Monday, December 6, 2010
I continue thinking about Chancellor Chandler's opinion in eBay v. Newmark, and I still find myself troubled by the determination that, by embracing it's "community service mission," craigslist was being run improperly as corporate entity (see my prior post here). To recap, Chancellor Chandler explained that by choosing "a for-profit corporate form, the craigslist directors are bound by the fiduciary duties and standards that accompany that form. Those standards include acting to promote the value of the corporation for the benefit of its stockholders."
As I mentioned before, in apparent contrast to Chancellor Chandler, I don't think it necessarily follows that embracing a "community service mission" is inconsistent with "promot[ing] the value of a corporation for the benefit of its stockholders." In fact, it may be that the community service mission is the precise reason that stockholders are gaining the benefit. Take, for example, Ben and Jerry's Ice Cream. Ben and Jerry's began as a small start-up looking to expand its business. Over time, the company began to grow, and along with this growth, embraced environmental causes and created a foundation giving 7.5% of pretax profits for distribution to worthy causes. (See Ben & Jerry's History here.) Of course, the company would not likely have any value if the ice cream were bad (just as craigslist would have no value if it did not work to sell things), but the company philosophy helped build the brand.
Ben & Jerry's grew to the point that it is now a wholly owned subsidiary of Unilever. The company has three-tiered mission statement, with a social mission, a product mission, and an economic mission. The economic mission is of Ben & Jerry's is:
To operate the Company on a sustainable financial basis of profitable growth, increasing value for our stakeholders and expanding opportunities for development and career growth for our employees.
Furthermore, the company explains:
Capitalism and the wealth it produces do not create opportunity for everyone equally. We recognize that the gap between the rich and the poor is wider than at any time since the 1920’s. We strive to create economic opportunities for those who have been denied them and to advance new models of economic justice that are sustainable and replicable.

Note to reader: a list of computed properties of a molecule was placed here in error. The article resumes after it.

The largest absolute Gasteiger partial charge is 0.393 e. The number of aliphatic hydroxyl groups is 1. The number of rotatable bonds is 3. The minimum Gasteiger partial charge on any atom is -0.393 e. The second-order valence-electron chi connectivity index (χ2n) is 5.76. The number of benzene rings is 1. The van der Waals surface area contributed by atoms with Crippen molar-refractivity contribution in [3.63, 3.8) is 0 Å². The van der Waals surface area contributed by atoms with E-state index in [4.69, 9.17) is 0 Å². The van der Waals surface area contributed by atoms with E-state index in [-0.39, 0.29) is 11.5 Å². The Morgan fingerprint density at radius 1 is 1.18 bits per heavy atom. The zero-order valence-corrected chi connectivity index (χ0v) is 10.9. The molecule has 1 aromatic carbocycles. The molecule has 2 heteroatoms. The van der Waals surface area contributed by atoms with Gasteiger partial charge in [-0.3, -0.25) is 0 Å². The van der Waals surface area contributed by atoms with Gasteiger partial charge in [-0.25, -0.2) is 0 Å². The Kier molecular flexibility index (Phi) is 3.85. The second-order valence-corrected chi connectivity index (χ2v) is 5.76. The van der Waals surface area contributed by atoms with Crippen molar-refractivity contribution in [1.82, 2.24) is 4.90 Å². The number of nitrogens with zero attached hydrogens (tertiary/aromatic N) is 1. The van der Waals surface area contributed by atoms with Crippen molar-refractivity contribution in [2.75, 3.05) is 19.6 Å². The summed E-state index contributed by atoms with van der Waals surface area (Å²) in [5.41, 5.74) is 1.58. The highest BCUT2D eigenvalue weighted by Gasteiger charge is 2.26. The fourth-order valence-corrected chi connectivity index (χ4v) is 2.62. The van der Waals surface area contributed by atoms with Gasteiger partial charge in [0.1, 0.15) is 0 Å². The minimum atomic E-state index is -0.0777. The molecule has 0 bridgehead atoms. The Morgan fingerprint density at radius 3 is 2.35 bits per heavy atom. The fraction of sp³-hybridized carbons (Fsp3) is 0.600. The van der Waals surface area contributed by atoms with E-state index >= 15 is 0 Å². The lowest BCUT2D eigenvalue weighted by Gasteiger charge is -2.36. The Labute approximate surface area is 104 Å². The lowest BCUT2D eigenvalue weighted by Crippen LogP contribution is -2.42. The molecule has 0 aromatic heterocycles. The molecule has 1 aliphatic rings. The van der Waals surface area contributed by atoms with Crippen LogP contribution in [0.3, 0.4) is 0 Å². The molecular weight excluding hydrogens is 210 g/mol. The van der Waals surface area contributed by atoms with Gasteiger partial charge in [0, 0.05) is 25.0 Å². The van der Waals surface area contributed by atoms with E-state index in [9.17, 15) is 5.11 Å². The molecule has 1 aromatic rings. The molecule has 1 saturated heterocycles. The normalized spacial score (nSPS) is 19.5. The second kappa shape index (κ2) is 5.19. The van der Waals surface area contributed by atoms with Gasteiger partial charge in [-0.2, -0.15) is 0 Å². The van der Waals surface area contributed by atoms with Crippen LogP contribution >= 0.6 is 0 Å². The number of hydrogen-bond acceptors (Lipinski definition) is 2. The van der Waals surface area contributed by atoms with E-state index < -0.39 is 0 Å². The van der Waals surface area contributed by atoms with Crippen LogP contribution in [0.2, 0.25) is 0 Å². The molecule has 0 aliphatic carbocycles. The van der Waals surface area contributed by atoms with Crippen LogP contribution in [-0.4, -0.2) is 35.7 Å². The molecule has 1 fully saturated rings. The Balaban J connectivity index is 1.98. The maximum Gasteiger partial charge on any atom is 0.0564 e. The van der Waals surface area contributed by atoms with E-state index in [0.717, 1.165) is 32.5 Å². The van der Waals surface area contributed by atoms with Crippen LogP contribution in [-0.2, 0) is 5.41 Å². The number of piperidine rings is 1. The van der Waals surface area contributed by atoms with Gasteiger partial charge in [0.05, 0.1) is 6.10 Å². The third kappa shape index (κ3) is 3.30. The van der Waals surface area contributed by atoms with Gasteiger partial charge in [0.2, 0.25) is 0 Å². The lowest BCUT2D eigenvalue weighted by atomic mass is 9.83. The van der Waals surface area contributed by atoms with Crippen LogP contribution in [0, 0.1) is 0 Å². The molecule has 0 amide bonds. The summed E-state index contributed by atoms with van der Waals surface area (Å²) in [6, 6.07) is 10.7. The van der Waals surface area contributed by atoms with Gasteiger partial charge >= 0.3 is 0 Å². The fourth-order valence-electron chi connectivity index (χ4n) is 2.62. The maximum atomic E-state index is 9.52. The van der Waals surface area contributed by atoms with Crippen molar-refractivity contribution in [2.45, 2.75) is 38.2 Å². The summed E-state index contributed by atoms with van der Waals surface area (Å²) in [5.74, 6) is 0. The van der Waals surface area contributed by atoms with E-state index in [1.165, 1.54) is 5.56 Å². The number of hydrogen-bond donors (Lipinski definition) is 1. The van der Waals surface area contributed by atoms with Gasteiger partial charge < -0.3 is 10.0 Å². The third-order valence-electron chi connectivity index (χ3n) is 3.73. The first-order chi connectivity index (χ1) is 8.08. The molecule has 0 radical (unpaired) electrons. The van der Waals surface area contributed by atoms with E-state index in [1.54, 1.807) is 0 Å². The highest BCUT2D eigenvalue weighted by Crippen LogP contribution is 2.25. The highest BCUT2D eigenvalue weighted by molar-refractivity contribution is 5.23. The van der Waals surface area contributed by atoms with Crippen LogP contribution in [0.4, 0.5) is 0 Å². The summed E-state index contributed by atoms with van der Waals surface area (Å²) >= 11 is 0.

Is Ben & Jerry's just as vulnerable as craigslist to a shareholder complaint? Obviously not directly, because Unilever owns all the shares. But should Unilever be permitted to allow Ben & Jerry's to operate in this manner? It seems to me that Unilever shareholders would have a legitimate complaint. After all, if the use of the corporate form for such goals is improper, it should be an improper use of Unilever's assets, too. Unilever could seek to accomplish Ben & Jerry's goals through a variety of other mechanisms, such as the use of gifts to a nonprofit entity See, e.g., A.P. Smith Mfg. Co. v. Barlow, 98 A.2d 581 (N.J. 1953). But if the use of the corporate form to pursue Ben & Jerry's goals without the primary goal of profiting for the shareholders is improper, this is a place that form should triumph over substance.
Perhaps the answer instead lies in the size of the investment or the amount of money available to be made. That is, Ben & Jerry's is a small portion of Unilever, so Unilever shareholders should not have much to complain about. Regardless of the decision, it's small potatoes. Chancellor Chandler noted that "[i]f Jim and Craig were the only stockholders affected by their decisions, then there would be no one to object. eBay, however, holds a significant stake in craigslist, and Jim and Craig’s actions affect others besides themselves." Perhaps it is this "significant stake" that is the problem. That is, if the decision pursued seems significant enough (or the potential loss of not pursuing the apparently more profitable end is great enough), then the Delaware court will step in and provide its own judgment.
If so, it seems to mean that the business judgment rule can be rebutted in another way, in addition to showing fraud, self-dealing, and illegality: by showing the likely profitability of choosing another course.